RB, Watson Wyatt Do you still have a strategic exposure to energy in your beta component?



cd-fdw.gif
FdW, PGGM We increased that in 2003 and even higher in 2005, so we have roughly an 80% energy exposure. We recognized that the energy component was the best diversifier among our assets. We use enhanced indices within our beta portfolio, to get efficient beta, and that’s a nice way to make good on the costs that you have to pay on the swaps as well as to avoid the footprint of the index. The higher energy weighting is not done from an alpha point of view. The long-only approach there is not an efficient way of getting alpha, because you don’t want to deviate from the fact that you’re in there because of diversification. Energy is not necessarily the best way to get alpha from the whole range of commodities.

cd-rb.gif
RB, Watson Wyatt You’ve been a GSCI-heavy participant rather than taking a more diversified approach by using different benchmarks?



cd-fdw.gif
FdW, PGGM Correct, because we don’t see it as a stand-alone investment. The Dow Jones is a better-diversified index, but we are looking for that heavy energy component, because that lowers the overall risk.


cd-pg.gif
PG, SwissLife Asset Management Choosing the right index is crucial because any index is a portfolio. The way it’s constructed should give you an investment process you are comfortable with. Any index should be transparent, otherwise you cannot use it as a benchmark. Whether you use swaps or enhanced-index strategies, active approaches or exchange-traded funds, you face the same issues in any asset class. It depends on your risk appetite, on the asset allocation you want, and how much risk you want to take on top of your strategic asset allocation and on top of your benchmark. If you want to be active, you need to understand what that means. Choosing between passive and active is very important in any asset allocation. We decided to have only very active alpha strategies in the commodity space. We have a portfolio based on hedge funds where we have zero correlation with equities, bonds and commodity indices. We invest with managers who play with commodities but we are not investing directly in commodities. We have the alpha from it and no beta at all.

cd-bm.gif
BM, Morgan Stanley But isn’t the risk of the active approach the non-transparency? You don’t necessarily know that you have commodity exposure when you may need it. The alpha player may have a position in a long-short or relative-value strategy which doesn’t give you the geopolitical hedge or the inflation hedge. Investors who have the opportunity of going active as well as passive often have this risk of pursuing active but not having transparency. They think they’re in commodities and still have that desired beta but in reality they may not have commodity beta.

cd-pg.gif
PG, SwissLife Asset Management You should get some risk premium somewhere but you shouldn’t get any beta, at least on average a zero beta. You’re not very concerned what the market does. We are constrained by the regulator to 10% of total assets in alternative investments, so our problem is how to spend this risk allocation efficiently. We have hedge funds, private equity. We assumed that we want to put commodity on top of that. Is it worth adding on commodity beta exposure somewhere, which may compete with other economic factors that may influence real estate the same way, for example? Real estate is probably the only hard asset we are allowed to hold in our portfolio. Naturally, we would love the decorrelation effect versus bonds and equities but we were facing a choice. By going into beta exposure in commodities we may overweight some economic factors that may influence other asset classes.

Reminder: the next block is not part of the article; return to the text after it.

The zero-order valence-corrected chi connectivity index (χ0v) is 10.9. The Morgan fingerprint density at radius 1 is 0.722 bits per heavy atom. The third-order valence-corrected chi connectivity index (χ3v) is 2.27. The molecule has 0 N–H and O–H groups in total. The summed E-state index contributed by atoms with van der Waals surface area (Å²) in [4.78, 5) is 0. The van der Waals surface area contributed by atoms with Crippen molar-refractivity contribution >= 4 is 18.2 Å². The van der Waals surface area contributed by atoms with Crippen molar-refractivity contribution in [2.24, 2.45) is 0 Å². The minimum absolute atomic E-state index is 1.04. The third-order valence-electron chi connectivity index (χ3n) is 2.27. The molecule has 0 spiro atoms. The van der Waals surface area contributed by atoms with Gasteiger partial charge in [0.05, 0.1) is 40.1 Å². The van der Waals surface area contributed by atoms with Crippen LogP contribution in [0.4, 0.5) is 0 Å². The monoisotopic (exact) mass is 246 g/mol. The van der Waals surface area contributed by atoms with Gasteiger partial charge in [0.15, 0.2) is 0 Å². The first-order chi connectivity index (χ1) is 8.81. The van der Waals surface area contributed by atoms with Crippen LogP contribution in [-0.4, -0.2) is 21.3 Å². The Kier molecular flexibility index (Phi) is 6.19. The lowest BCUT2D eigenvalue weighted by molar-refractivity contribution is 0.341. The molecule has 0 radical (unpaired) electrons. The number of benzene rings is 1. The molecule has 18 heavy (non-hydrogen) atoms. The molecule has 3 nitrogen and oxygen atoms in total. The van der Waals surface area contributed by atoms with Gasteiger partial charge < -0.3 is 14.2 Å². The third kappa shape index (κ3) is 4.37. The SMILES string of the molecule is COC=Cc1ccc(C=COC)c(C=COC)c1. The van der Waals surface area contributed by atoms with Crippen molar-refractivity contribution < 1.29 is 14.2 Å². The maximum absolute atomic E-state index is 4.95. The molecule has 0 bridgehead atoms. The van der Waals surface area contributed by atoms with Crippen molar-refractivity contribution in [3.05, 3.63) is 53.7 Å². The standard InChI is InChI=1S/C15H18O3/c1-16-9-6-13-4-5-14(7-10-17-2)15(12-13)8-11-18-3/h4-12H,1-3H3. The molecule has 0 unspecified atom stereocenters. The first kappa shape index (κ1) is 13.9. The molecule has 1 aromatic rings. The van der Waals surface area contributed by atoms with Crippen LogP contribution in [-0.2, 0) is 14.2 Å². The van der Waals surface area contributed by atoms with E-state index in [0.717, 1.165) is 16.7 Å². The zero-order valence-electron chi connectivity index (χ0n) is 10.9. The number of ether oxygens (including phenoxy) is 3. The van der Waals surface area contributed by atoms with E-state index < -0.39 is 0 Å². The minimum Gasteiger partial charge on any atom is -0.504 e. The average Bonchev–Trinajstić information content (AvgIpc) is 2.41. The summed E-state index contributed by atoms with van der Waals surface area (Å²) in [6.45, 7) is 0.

cd-bg.gif
BG, Pimco There’s a range of strategies in between totally passive index exposure and totally active commodity trading and hedge funds exposure. From totally passive it moves to structurally active: enhanced index strategies, then to active over- and underweights, and then to totally active. When you’re in passive, the asset class you have exposure to is commodities and that has the inherent diversification. By the time you get to totally active, the asset class you have exposure to is not commodities, it is brain power. If that brain power is good you will have good returns, but the drivers of your returns are different in the total active from those in the total passive. The structural alpha in between, again, can be implemented in a way that is alpha versus the passive benchmark versus the passive asset class, so you still get the diversification and secondary inflation-hedging benefits of an index with structural alpha on top of it. That stops short of moving over to brain power.

Efficient market?

cd-rb.gif
RB, Watson Wyatt Do you think of commodities markets as efficient or inefficient compared with other asset classes? Are there more opportunities in commodities?


cd-bg.gif
BG, Pimco There are more opportunities, even though the markets are increasingly efficient. In addition to Keynesian normal backwardation there are other risk premia embedded in a range of structural strategies that can create added value on top of the pure beta of the passive index.